Also if the clans empty and CW are raiding people maybe the Templar did cause newbs were getting wrecked by people with stat bumps..

Yup, fair enough. Since it's been a long time, and we're talking about it anyway, full and obvious disclosure that I was one of those CW. The only notable thing I did was rescue one of the other CW, who got his ass beat and stuff stolen for being overzealous. I died while following another CW on a raid, and my character was hesitant while the other CW was... again, overzealous. It's a fair critique. But being chased down and killed by a solo Templar was still... something else. IDK, delegate your CW killing duties and spread the fun. Mon Un Fireball is quite a way to go out with six hours of playtime.

The bars are empty because a max stealth elf can go unchecked forever and never be seen robbing everyone blind.

I'd like to circle back to how one of my other failed characters was backstabbed in the middle of the Gaj. But at least it was a good scene as there happened to be some staff animations right beforehand.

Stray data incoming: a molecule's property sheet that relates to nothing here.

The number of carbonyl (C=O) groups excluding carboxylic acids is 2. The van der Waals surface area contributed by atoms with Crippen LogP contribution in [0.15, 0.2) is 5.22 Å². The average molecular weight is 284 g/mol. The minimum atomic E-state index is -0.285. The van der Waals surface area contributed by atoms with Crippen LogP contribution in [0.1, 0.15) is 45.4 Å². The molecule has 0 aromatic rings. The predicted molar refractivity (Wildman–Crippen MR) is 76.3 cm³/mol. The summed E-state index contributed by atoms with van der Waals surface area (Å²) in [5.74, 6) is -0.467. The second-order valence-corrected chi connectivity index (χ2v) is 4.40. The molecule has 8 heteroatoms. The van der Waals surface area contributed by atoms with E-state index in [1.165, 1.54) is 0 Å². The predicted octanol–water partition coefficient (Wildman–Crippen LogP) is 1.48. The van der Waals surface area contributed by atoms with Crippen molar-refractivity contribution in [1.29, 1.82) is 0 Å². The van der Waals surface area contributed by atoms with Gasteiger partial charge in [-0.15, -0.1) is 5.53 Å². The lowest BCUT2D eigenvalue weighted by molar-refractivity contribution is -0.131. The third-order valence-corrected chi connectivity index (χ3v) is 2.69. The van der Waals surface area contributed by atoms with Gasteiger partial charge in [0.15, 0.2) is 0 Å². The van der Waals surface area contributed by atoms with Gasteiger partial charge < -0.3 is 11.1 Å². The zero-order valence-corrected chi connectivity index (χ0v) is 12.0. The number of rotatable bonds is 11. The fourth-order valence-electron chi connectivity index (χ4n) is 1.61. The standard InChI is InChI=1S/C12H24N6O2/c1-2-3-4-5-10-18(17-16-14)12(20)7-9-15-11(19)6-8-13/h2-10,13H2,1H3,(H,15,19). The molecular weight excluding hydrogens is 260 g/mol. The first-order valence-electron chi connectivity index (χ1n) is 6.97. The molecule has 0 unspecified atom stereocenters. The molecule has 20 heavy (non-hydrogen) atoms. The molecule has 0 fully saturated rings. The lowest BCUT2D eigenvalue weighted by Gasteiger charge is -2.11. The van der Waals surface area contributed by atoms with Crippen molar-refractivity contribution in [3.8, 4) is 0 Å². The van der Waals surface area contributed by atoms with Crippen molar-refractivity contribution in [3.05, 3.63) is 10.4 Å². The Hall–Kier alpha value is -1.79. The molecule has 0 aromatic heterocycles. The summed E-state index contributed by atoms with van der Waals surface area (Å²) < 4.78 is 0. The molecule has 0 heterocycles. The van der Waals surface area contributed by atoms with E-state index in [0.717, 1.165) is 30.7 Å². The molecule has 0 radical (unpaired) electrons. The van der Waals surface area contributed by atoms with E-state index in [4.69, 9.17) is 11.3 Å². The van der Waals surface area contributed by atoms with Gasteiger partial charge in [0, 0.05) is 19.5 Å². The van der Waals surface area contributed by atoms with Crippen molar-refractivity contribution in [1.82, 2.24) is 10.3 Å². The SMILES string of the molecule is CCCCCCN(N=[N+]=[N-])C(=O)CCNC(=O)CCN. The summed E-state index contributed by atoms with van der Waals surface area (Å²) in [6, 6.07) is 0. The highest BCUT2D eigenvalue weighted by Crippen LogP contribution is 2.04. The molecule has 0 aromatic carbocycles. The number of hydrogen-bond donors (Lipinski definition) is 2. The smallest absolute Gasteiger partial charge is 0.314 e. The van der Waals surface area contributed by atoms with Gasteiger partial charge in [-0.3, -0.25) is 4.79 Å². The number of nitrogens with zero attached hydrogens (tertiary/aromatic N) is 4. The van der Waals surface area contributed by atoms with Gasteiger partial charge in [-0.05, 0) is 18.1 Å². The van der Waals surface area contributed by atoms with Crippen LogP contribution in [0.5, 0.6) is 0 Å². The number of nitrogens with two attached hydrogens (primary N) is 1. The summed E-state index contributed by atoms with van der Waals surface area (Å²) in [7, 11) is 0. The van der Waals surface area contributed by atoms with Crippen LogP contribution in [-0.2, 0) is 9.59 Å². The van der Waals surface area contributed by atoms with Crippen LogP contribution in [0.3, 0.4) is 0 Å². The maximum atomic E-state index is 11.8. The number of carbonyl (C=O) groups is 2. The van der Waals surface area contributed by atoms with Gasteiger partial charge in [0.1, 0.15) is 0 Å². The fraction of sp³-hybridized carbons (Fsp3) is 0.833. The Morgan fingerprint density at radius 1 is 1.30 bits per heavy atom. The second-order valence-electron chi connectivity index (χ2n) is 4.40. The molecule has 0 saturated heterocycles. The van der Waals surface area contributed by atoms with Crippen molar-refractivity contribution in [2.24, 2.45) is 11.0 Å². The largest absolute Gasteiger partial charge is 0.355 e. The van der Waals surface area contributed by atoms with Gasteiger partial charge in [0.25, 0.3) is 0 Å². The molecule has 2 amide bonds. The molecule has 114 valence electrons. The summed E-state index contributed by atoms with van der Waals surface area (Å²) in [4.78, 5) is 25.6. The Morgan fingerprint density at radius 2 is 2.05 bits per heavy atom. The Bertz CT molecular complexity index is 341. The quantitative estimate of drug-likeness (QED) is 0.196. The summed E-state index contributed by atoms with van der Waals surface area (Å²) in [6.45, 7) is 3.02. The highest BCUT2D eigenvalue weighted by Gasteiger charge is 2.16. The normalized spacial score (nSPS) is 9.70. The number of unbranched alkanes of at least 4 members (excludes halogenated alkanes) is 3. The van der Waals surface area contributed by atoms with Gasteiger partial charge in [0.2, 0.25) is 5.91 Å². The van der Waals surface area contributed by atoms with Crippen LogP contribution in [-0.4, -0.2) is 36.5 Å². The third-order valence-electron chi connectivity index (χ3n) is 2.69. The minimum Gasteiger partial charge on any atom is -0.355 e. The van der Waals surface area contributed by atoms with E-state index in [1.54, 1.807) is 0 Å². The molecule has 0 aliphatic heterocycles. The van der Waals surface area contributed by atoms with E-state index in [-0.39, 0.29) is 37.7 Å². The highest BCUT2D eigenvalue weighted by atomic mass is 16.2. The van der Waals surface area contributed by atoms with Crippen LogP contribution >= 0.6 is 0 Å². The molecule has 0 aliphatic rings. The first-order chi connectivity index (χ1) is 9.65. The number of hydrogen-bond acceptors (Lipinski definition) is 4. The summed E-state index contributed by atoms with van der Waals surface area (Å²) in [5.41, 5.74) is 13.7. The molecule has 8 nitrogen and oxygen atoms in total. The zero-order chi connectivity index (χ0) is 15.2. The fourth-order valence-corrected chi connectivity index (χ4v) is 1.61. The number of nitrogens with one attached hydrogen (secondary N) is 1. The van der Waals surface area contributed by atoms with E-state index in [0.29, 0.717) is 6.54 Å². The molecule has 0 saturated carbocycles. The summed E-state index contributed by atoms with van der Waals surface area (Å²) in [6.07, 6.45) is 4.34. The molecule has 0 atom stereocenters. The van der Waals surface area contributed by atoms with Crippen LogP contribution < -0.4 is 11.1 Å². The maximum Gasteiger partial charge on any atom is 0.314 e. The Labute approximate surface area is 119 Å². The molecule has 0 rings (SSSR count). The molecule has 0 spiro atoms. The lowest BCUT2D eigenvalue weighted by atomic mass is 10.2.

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Brokkr

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Re: The Allanak Problem
« Reply #21 on: August 19, 2020, 10:56:21 AM »
Can someone explain the need for a "strong" foe?

If there were 10 active players in Tuluk that were Allanak's adversaries, having those 10 players in groups like the Crimson Wind seems just as adversarial?  Since the vNPC elements rarely come into play with PC interactions.  The coded power seems roughly the same, if the groups have members/contacts with non-mundanes not aligned with Allanak?

So, other than just wanting Tuluk back, what really is the need for a "strong" foe with virtual backing vs a "weak" foe, when they have the same amount of PC participants?

Fredd

  • Posts: 1827
Re: The Allanak Problem
« Reply #22 on: August 19, 2020, 11:01:35 AM »
Can someone explain the need for a "strong" foe?

If there were 10 active players in Tuluk that were Allanak's adversaries, having those 10 players in groups like the Crimson Wind seems just as adversarial?  Since the vNPC elements rarely come into play with PC interactions.  The coded power seems roughly the same, if the groups have members/contacts with non-mundanes not aligned with Allanak?

So, other than just wanting Tuluk back, what really is the need for a "strong" foe with virtual backing vs a "weak" foe, when they have the same amount of PC participants?

The foe doesn't need to be PC. You could have arma-romans invade from the silt sea or something. Or tuluk as our NPC getting uppitty about all these southies hunting their land. OR any of the antagonist tribes used for NPC's. Make the north unsafe again.